Jay, Conan and the Boomer – GenX Divide

The recent Jay Leno – Conan O’Brien late-night TV debacle is a good illustration of the Boomer – Generation X divide – and a cautionary tale for organizations seeking to harness talent across the generations.

Anyone who has not been living under a rock recently is familiar with the NBC network TV saga.

Conan O’Brien is the late-night comic with an edgy, ironic sense of humor characteristic of Generation X. Born in the mid-1960s, Xers were steeped in punk rock and new wave music during their teen years.  Many saw their working parents caught in waves of layoffs in corporate America during the 1980s and ‘90s, one factor that shaped their detached, wary stance toward large organizations.

But O’Brien toed the line with network colossus NBC. After 11 years hosting Late Night with Conan O’Brien, he renewed his contract in 2004. O’Brien agreed to stay with NBC and take over The Tonight Show when host Jay Leno stepped down in 2009.

Leno is one of the most famous members of the Baby Boomer generation, who came of age during the rebellious 1960s, paid their dues in the working world and grabbed for the brass rings in their fields.

Leno grabbed the ultimate late-night TV brass ring when NBC selected him to host The Tonight Show upon Johnny Carson’s retirement in 1992. Leno reportedly won out over rival David Letterman because NBC executives thought Leno was more of a “company man” who would relate well with the network affiliate TV stations.

When Leno yielded the Tonight Show host chair last year, he began hosting The Jay Leno Show, a prime-time show that aired weeknights on NBC.

Alas, both O’Brien’s and Leno’s shows produced weak ratings. NBC’s proposed solution? Offer Leno a half-hour show at 11:30 PM and push O’Brien’s Tonight Show back to midnight. O’Brien was given two options: Accept the new timeslot or leave.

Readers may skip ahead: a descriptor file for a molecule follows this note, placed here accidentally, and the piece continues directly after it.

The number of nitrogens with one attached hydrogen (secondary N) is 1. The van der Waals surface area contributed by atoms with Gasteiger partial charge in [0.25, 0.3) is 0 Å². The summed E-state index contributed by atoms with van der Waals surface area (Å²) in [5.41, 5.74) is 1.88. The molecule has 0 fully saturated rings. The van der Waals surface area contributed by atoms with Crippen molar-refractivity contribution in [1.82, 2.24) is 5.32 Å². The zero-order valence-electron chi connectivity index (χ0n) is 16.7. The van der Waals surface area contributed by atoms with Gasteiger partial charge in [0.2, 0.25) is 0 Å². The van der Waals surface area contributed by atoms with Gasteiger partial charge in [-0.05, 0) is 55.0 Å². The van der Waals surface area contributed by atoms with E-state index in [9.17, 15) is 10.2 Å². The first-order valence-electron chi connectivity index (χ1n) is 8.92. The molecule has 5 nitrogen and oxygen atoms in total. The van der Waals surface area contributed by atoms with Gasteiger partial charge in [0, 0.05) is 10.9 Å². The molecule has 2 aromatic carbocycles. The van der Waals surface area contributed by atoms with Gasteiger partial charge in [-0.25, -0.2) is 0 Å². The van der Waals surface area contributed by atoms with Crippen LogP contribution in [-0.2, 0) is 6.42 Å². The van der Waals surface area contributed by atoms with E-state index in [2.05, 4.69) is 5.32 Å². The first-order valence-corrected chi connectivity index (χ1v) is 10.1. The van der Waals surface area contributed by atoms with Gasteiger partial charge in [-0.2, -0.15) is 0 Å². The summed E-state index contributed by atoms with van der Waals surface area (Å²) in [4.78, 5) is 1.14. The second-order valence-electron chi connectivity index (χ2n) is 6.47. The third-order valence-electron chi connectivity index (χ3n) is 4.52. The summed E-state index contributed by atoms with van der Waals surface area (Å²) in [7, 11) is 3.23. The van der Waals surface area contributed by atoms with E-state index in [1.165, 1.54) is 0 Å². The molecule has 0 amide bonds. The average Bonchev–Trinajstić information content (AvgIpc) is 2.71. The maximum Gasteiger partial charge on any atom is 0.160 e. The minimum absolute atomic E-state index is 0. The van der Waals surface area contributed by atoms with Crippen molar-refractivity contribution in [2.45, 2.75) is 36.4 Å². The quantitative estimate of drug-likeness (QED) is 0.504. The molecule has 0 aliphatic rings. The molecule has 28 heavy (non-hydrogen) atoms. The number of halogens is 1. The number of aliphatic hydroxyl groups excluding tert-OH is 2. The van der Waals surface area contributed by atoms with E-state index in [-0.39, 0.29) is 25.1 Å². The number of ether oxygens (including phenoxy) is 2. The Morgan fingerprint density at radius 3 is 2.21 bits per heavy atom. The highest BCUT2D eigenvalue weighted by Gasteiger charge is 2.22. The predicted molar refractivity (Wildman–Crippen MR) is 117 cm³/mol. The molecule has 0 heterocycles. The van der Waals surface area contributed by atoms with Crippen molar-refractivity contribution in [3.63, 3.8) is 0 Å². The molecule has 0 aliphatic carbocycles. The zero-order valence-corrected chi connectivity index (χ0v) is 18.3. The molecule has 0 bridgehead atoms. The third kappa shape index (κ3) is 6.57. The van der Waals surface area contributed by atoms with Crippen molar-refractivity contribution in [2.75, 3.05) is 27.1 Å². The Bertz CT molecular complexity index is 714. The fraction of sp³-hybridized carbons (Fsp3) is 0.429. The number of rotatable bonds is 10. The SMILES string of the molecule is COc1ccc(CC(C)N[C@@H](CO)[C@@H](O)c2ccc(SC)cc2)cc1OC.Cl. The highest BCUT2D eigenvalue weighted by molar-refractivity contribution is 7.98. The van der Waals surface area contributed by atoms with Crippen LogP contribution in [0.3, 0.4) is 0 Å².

He left – with a payout in the tens of millions of dollars – and Leno had his Tonight Show seat back.

How and why this all came to be has been a matter of heated debate.

Seen through the generational lens, was Leno a Boomer who couldn’t relinquish the spotlight? Could he not pass the late-night TV torch to his younger counterpart, as Carson had done with Leno nearly 20 years earlier? Or was Leno a valued network player seeking to rescue NBC’s late-night ratings?

Was O’Brien a loyal corporate soldier who got burned – or a savvy “free agent” Gen Xer who turned lemons into a seven-figure lemonade?

In the latest chapter of the story, O’Brien appears to be staying true to his Gen X roots. O’Brien is said to have chosen cable channel TBS for his new late-night talk show because they offered him the most flexibility, autonomy and control. He will own the TV show and TBS will air it.

What are the late-night lessons learned here? Does your organization provide your Boomer employees a graceful off-ramp to new roles where they can contribute and remain relevant? Do you help them pass the torch to the next generation and feel good about it?

Are you rewarding your Gen Xers for their loyalty? Do you meet them in the middle by providing autonomy, flexibility and opportunity to demonstrate ownership of the business in an entrepreneurial vein?

In the generational dialogue, your organization has a choice: Write your own witty punch lines – or be the butt of jokes.

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One Response

  1. I think it’s time someone from the Boomers said this: I am tired of being stereotyped. I am not Jay Leno. If anything I am closer to Conan or Craig Ferguson or perhaps Jason Segel. I don’t hate Gen Xers, really like Gen Ys (my kids are Gen Ys), and don’t want to be around Boomers who whine, still think they have the only ideas that matter, and want to get their way. It’s nice that 60 is the new 40, but in business 60 is still 60. Things that are new interest me, whether that’s technology or ideas. I don’t want to be gracefully exited; I don’t want to “remain relevant.” I want to be seen as an individual, which is hard to do in “business” where so often people and things have their place. I respect the idea here and think the analogy generally works. But the fact that companies still need to be told how to treat employees fairly and as individuals says far too much about how little (many) companies have changed. They may have adopted the rhetoric of the workplace – collaboration, sharing, openness – but when it comes to operating, many continue the old hierarchical ways of getting things done. So, while this is an interesting piece, the fact that it had to be written is a reminder that things have not changed all that much. (Hope this does not sound like a whine. Hmm, maybe it does.)

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